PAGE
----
Symantec™ recently released the 23rd Volume of their Internet Security Threat Report which provides insightful statistics, summaries and in-depth analysis for 2017. 2017 was an eventful year in the security landscape which saw cyber crime wreaking havoc on organizations all across the globe and in every sector. Ransomware, most notably WannaCry made headlines throughout the latter half of the year and cryptocurrency related attacks exploded towards the end of the year as cryptocurrency prices skyrocketed.
The full report can be viewed and downloaded through the Symantec™ website here.
Since 2013 ransomware infections have increased year-over-year, reached an all-time high in 2016 and saw rivalling heights in 2017 with an average 1271 detected incidents per day in 2016 and 1242 in 2017. The main influence in cyber crime remains financial motivation, over the past several years cyber crime has seen some interesting developments that show nefarious actors are seeking to optimize financial gains when attacking. 2017 saw a 50% drop in the average ransomware demand rate after headlines in 2016 featured record high demands. Experts have been urging not to give into paying ransom demands as there is no guarantee data will or can be recovered which could be attributing to attackers lowering demand prices in hopes to increase the number of ransoms paid.
The sudden and drastic increase in cryptocurrency prices saw cyber crime follow the money, with a 34,000% increase in mining activity in 2017 and a staggering 8 million blocked malicious coin-mining events by Symantec in December 2017 alone. In January of 2017 Bitcoin, a cryptocurrency was just shy of $1000 USD per coin and 20,000 malicious mining operations were detected, in December that number had reached 1.7 Million operations, Bitcoin reached an all-time high of just over $19,000 USD per coin. In December mining related attacks accounted for 24% of web attacks.
Crypto mining attacks leverage computing power to mine cryptocurrencies which can later be sold for profit. One increasingly popular way these attacks are performed is hosting mining scripts on websites which utilize the computing power of visiting users when browsers run the code. Crypto mining also takes the form of traditional malware, where a user downloads a malicious document, or a vulnerable server is compromised and used to run the malware. These attacks can impact organizations in various ways ranging from small increases in user computing resources, increased power consumptions and costs to denial of service through high system usage and increased costs by compromising pay-per-use cloud computing systems.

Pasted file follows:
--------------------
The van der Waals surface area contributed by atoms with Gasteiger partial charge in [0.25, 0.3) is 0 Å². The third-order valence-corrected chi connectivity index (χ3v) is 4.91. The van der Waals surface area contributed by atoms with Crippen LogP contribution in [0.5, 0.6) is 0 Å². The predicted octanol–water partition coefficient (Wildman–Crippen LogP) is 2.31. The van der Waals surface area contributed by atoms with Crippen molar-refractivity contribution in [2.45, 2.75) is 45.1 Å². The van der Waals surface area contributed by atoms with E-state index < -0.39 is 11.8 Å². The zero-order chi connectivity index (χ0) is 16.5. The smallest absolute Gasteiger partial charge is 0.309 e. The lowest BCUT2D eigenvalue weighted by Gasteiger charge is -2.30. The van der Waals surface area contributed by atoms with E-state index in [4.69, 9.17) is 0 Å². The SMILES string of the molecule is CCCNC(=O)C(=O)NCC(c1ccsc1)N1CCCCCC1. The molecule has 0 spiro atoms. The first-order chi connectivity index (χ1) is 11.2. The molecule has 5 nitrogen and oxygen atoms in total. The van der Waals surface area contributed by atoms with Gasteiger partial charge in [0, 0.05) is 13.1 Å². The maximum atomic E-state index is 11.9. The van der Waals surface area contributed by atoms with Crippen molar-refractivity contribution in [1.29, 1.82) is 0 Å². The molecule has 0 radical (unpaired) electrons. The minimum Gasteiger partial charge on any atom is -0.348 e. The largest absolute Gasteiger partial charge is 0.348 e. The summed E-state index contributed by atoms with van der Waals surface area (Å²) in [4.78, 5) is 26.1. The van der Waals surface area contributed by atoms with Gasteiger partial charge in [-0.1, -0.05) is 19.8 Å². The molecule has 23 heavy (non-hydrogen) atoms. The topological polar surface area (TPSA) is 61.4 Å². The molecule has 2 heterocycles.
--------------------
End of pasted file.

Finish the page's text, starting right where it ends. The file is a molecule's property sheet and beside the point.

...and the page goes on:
How are all these attacks happening? Spear phishing was the number one vector of infection, used in 71% of attacks according to the report. The number of phishing URLs monitored in web traffic increased 182% from 2016, phishing URLs in emails increase 10.7% whereas in email phishing attachments continued to drop. The WannaCry ransomware leveraged the EternalBlue vulnerability and its variants to exploit unpatched and/or insecurely configured systems several months after official patches were released and remediation tactics well known. Software update supply chain attacks saw a large increase in 2017, attackers implant malicious code into updates which are often installed with elevated permissions. These attacks can occur a number of ways including third-party update hosting hijacks or interception through infrastructure such as DNS, malicious domains, IP routing and network traffic. Mobile device security issues continue to grow year-over-year with a 54% increase in new mobile malware variants. With more organizations encouraging employees to bring their own devices implementing security policies and practices for mobile devices is continues to grow more important.
The swift pivots by cyber criminals and attackers continues to demonstrate how performing routine maintenance, patching systems and software, and maintaining an active security posture is critical to reducing cyber related risks. Staying ahead of attackers requires expertise of skilled security professionals, recurring training, along with key management planning and support. Staying ahead of the curve is far more advantageous than trying to play catchup.